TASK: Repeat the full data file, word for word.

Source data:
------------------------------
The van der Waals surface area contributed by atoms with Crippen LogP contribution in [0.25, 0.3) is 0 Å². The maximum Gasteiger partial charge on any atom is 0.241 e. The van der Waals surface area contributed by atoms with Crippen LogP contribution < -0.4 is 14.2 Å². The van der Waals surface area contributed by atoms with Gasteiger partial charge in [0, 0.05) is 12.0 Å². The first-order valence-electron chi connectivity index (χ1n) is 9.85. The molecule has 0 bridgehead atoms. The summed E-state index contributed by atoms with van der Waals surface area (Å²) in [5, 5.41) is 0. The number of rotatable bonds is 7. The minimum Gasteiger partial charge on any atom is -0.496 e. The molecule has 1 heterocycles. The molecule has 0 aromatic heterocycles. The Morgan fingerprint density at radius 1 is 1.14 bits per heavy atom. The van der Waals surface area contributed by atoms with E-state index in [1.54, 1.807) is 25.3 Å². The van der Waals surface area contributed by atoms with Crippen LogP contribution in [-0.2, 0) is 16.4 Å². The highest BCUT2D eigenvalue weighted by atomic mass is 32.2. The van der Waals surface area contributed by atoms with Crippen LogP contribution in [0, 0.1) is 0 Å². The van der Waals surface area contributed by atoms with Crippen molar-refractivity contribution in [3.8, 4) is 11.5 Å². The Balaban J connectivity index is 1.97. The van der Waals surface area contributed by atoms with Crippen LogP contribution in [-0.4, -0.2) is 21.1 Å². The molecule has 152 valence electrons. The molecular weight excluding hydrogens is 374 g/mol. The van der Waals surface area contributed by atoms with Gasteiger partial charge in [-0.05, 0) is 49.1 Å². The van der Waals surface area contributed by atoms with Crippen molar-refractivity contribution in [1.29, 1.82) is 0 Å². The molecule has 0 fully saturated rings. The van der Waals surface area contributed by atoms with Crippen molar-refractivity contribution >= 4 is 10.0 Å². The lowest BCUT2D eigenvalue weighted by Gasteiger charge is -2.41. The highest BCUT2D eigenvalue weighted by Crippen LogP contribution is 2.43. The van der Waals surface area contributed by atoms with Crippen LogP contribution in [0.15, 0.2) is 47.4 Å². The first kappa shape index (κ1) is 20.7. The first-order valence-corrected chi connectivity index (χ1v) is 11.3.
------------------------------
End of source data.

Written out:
The van der Waals surface area contributed by atoms with Crippen LogP contribution in [0.25, 0.3) is 0 Å². The maximum Gasteiger partial charge on any atom is 0.241 e. The van der Waals surface area contributed by atoms with Crippen LogP contribution < -0.4 is 14.2 Å². The van der Waals surface area contributed by atoms with Gasteiger partial charge in [0, 0.05) is 12.0 Å². The first-order valence-electron chi connectivity index (χ1n) is 9.85. The molecule has 0 bridgehead atoms. The summed E-state index contributed by atoms with van der Waals surface area (Å²) in [5, 5.41) is 0. The number of rotatable bonds is 7. The minimum Gasteiger partial charge on any atom is -0.496 e. The molecule has 1 heterocycles. The molecule has 0 aromatic heterocycles. The Morgan fingerprint density at radius 1 is 1.14 bits per heavy atom. The van der Waals surface area contributed by atoms with E-state index in [1.54, 1.807) is 25.3 Å². The van der Waals surface area contributed by atoms with Crippen LogP contribution in [-0.2, 0) is 16.4 Å². The highest BCUT2D eigenvalue weighted by atomic mass is 32.2. The van der Waals surface area contributed by atoms with Crippen LogP contribution in [0, 0.1) is 0 Å². The van der Waals surface area contributed by atoms with Crippen molar-refractivity contribution in [3.8, 4) is 11.5 Å². The Balaban J connectivity index is 1.97. The van der Waals surface area contributed by atoms with Crippen LogP contribution in [-0.4, -0.2) is 21.1 Å². The molecule has 152 valence electrons. The molecular weight excluding hydrogens is 374 g/mol. The van der Waals surface area contributed by atoms with Gasteiger partial charge in [-0.05, 0) is 49.1 Å². The van der Waals surface area contributed by atoms with Crippen molar-refractivity contribution in [1.29, 1.82) is 0 Å². The molecule has 0 fully saturated rings. The van der Waals surface area contributed by atoms with Crippen molar-refractivity contribution >= 4 is 10.0 Å². The lowest BCUT2D eigenvalue weighted by Gasteiger charge is -2.41. The highest BCUT2D eigenvalue weighted by Crippen LogP contribution is 2.43. The van der Waals surface area contributed by atoms with Crippen LogP contribution in [0.15, 0.2) is 47.4 Å². The first kappa shape index (κ1) is 20.7. The first-order valence-corrected chi connectivity index (χ1v) is 11.3.